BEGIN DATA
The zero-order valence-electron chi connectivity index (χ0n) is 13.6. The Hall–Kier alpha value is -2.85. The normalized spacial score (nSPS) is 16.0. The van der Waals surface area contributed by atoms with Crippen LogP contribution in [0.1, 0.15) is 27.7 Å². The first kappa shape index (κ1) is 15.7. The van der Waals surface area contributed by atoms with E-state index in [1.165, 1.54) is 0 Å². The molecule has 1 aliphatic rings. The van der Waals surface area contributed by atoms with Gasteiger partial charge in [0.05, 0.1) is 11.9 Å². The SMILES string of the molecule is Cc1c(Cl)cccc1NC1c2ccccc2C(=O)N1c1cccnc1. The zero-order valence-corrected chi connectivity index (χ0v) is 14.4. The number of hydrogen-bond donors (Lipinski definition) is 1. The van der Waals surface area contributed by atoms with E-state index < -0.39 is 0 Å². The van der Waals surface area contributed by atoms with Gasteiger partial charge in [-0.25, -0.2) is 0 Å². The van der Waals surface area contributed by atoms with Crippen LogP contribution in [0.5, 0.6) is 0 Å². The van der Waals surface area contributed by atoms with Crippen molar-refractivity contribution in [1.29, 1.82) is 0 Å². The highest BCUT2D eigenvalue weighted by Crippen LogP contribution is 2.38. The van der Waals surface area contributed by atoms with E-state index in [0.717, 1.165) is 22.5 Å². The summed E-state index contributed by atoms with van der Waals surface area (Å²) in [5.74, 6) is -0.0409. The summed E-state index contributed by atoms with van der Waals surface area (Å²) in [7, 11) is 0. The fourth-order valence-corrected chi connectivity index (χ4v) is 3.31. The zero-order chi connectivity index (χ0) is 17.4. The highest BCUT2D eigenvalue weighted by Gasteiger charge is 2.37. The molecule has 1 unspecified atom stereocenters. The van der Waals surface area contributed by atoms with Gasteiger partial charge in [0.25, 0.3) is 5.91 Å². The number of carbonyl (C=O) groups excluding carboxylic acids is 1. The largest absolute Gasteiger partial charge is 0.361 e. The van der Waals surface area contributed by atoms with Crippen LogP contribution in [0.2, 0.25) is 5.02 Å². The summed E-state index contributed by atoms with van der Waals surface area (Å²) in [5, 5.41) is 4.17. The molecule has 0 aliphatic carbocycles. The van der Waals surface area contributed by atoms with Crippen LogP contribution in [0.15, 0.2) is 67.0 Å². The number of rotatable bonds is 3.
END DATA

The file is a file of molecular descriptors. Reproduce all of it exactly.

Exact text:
The zero-order valence-electron chi connectivity index (χ0n) is 13.6. The Hall–Kier alpha value is -2.85. The normalized spacial score (nSPS) is 16.0. The van der Waals surface area contributed by atoms with Crippen LogP contribution in [0.1, 0.15) is 27.7 Å². The first kappa shape index (κ1) is 15.7. The van der Waals surface area contributed by atoms with E-state index in [1.165, 1.54) is 0 Å². The molecule has 1 aliphatic rings. The van der Waals surface area contributed by atoms with Gasteiger partial charge in [0.05, 0.1) is 11.9 Å². The SMILES string of the molecule is Cc1c(Cl)cccc1NC1c2ccccc2C(=O)N1c1cccnc1. The zero-order valence-corrected chi connectivity index (χ0v) is 14.4. The number of hydrogen-bond donors (Lipinski definition) is 1. The van der Waals surface area contributed by atoms with E-state index < -0.39 is 0 Å². The van der Waals surface area contributed by atoms with Gasteiger partial charge in [-0.25, -0.2) is 0 Å². The van der Waals surface area contributed by atoms with Crippen LogP contribution in [0.5, 0.6) is 0 Å². The van der Waals surface area contributed by atoms with Crippen molar-refractivity contribution in [1.29, 1.82) is 0 Å². The highest BCUT2D eigenvalue weighted by Crippen LogP contribution is 2.38. The van der Waals surface area contributed by atoms with E-state index in [0.717, 1.165) is 22.5 Å². The summed E-state index contributed by atoms with van der Waals surface area (Å²) in [5.74, 6) is -0.0409. The summed E-state index contributed by atoms with van der Waals surface area (Å²) in [7, 11) is 0. The fourth-order valence-corrected chi connectivity index (χ4v) is 3.31. The zero-order chi connectivity index (χ0) is 17.4. The highest BCUT2D eigenvalue weighted by Gasteiger charge is 2.37. The molecule has 1 unspecified atom stereocenters. The van der Waals surface area contributed by atoms with Gasteiger partial charge in [0.25, 0.3) is 5.91 Å². The number of carbonyl (C=O) groups excluding carboxylic acids is 1. The largest absolute Gasteiger partial charge is 0.361 e. The van der Waals surface area contributed by atoms with Crippen LogP contribution in [0.2, 0.25) is 5.02 Å². The summed E-state index contributed by atoms with van der Waals surface area (Å²) in [5, 5.41) is 4.17. The molecule has 0 aliphatic carbocycles. The van der Waals surface area contributed by atoms with Crippen LogP contribution in [0.15, 0.2) is 67.0 Å². The number of rotatable bonds is 3.